In a letter to Jeff Bezos, Oren Teicher, the CEO of the American Booksellers Association, stated, “We could call your $5 bounty to app-users a cheesy marketing move and leave it at that. In fact, it is the latest in a series of steps to expand your market at the expense of cities and towns nationwide, stripping them of their unique character and the financial wherewithal to pay for essential needs like schools, fire and police departments, and libraries.”

Is it legal? Absolutely. Is it ethical? Hardly.

In the United States, you can sell below your own cost. You can sell below cost on so many items as long as your stockholders are willing to wait for you to kill off your competition and then hike prices to regain your original profit margins — when you are king of the marketplace. poured millions of dollars fighting states’ efforts to get them to collect sales tax. Main Street shop keepers have never questioned the value of collecting sales tax for the greater good of their communities.

We write and share this not to make anyone feel guilty for owning a Kindle. We simply think it is important for all of us to be aware of what’s happening to make informed choices based on values.

In the book business, we’ve seen relentless pursuit by to own the entire publishing and bookstore business — from printed books to ebooks, publishing to retail. There’s tremendous danger in having one company dominate in any industry, but especially when one represents the world of ideas.

Where you choose to shop makes a statement about who you are. We hope you’ll choose to shop local.

That corporate behemoth,, is out with yet another gadget, trying to preserve their market share with a “me too” tablet. Their strategy? Just as they’ve done before, sell it as a loss leader and make money in other ways until they can dominate the market — and then raise prices. In both the short and long-term, there’s a high cost to cheap.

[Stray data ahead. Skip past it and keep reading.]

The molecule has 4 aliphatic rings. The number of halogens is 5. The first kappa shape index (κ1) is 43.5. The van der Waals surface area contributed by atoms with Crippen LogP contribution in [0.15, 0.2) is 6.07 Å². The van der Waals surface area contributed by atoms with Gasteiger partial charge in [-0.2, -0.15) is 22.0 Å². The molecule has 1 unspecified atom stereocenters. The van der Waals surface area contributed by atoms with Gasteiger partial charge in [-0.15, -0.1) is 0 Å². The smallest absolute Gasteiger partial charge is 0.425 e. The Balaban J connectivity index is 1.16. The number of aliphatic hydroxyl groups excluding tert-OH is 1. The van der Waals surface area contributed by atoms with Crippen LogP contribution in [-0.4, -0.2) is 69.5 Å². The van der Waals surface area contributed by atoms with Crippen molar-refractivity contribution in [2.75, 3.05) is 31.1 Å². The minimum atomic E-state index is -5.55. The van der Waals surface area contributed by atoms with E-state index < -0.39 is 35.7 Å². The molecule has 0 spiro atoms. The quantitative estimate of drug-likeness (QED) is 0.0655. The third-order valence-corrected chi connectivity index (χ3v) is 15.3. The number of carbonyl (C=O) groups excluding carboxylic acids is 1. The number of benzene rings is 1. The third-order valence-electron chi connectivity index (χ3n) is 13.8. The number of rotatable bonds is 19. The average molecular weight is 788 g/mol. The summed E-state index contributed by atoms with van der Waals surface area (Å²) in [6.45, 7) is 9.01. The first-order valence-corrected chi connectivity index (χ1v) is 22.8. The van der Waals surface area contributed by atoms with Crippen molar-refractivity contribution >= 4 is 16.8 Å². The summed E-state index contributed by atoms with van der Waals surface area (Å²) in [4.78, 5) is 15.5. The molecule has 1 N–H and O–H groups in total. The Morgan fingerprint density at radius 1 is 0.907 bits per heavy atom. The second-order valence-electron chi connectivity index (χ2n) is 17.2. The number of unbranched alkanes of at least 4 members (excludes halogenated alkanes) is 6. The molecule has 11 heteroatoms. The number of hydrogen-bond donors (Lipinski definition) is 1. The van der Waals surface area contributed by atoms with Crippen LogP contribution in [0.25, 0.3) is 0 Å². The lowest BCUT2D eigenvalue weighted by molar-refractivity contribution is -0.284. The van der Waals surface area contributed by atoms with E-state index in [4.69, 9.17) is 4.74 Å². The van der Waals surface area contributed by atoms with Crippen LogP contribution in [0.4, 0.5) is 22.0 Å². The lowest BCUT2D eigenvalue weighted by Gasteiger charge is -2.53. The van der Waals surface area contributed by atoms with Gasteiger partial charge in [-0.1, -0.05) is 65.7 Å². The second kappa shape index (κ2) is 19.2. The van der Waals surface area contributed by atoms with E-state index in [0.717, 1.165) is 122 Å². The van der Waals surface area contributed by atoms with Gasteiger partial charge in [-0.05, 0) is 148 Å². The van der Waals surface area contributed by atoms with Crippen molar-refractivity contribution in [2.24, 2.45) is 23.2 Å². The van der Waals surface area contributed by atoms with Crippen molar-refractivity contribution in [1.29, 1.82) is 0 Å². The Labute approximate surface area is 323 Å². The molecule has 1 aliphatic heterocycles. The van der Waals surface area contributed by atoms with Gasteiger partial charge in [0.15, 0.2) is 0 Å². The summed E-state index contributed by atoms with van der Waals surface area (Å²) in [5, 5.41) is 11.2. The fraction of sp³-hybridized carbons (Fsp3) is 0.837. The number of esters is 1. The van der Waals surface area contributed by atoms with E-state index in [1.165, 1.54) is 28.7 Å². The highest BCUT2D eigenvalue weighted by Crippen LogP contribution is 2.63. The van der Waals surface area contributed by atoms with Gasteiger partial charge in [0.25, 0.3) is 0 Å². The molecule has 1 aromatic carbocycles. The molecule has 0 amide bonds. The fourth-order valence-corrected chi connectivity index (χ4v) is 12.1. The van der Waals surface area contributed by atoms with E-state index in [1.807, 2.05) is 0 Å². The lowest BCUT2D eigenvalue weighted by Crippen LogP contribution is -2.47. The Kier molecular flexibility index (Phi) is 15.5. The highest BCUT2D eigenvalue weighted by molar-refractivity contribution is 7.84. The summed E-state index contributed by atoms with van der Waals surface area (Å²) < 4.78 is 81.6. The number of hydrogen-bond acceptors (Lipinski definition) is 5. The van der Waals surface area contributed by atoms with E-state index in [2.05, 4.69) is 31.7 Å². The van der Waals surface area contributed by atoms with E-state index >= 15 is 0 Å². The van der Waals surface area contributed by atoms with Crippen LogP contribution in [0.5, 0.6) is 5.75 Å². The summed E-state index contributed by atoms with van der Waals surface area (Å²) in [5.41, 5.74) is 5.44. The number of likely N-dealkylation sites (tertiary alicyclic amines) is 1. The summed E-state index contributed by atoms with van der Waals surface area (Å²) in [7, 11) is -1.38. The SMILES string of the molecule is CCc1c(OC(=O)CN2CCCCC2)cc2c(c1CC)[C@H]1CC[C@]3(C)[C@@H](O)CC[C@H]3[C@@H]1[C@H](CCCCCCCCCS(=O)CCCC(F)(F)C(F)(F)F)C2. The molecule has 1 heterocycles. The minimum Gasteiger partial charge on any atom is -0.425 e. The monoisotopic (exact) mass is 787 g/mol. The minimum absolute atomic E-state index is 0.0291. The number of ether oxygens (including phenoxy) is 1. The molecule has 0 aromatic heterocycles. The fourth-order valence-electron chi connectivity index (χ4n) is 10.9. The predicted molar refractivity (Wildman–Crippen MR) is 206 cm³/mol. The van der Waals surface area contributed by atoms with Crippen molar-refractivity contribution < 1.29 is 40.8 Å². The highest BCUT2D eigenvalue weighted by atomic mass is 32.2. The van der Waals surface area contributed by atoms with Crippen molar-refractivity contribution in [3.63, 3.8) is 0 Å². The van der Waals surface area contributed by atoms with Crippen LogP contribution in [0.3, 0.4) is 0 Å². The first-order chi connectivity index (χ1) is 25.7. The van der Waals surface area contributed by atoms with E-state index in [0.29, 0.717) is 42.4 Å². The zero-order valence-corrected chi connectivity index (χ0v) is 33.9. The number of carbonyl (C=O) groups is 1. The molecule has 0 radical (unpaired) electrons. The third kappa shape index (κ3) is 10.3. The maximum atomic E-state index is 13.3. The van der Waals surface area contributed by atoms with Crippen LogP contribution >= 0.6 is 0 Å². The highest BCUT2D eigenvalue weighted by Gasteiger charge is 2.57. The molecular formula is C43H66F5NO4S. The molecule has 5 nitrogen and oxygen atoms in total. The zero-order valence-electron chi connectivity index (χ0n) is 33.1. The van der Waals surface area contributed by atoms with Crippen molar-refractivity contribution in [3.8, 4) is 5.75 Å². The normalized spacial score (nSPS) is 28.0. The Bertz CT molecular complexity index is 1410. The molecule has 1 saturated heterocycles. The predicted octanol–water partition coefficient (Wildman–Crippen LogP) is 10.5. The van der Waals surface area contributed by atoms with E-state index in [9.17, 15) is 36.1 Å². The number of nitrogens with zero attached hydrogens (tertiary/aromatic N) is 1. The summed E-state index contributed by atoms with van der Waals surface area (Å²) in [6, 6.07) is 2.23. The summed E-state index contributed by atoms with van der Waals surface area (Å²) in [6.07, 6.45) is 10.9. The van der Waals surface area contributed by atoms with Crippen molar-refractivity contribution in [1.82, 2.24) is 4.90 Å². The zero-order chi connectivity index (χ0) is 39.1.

In a society where attention deficit disorder is rapidly becoming the norm, imagine how pop-up ads will contribute to the distractions. To sell below your own cost of materials and overhead, money has to come from somewhere; when you can promise lots of eye-balls, advertisers will be willing to pay. The high cost of cheap is that we sacrifice our quiet reading space.

And imagine the value of data-mining private information about individuals. When a corporation can collect information about what we buy, what we read, how and what we research, and then sells that data to others, our loss of privacy becomes their financial gain. So, the high cost of cheap is giving away intimate details about our lives to people we don’t even know.

From a perspective inside the book industry, we see that the more power holds, the more it will attempt to dictate to publishers everything from price to content of the literature published. The high cost of cheap now extends to one company having a disproportionate amount of power. In other industries, this has resulted in a loss of jobs, choice, and quality.

With companies specializing in technology, more flexibility (not less!) is the goal. When customers are used to being able to navigate and buy freely, there are limitations and inconveniences to exercise that freedom. The high cost of cheap means supporting a corporation that wants to limit navigation for its own advantage.

Perhaps most importantly, it’s hard to believe that after a summer of its fervent opposition to paying state sales taxes (as even the smallest retailers manage to do), this corporate goliath would imagine it to be unscathed. The high cost of cheap is rewarding bad corporate behavior.

Ultimately, our decisions about what we buy and what companies we support is a reflection of our own values — and when, in the long run, cheap becomes too costly.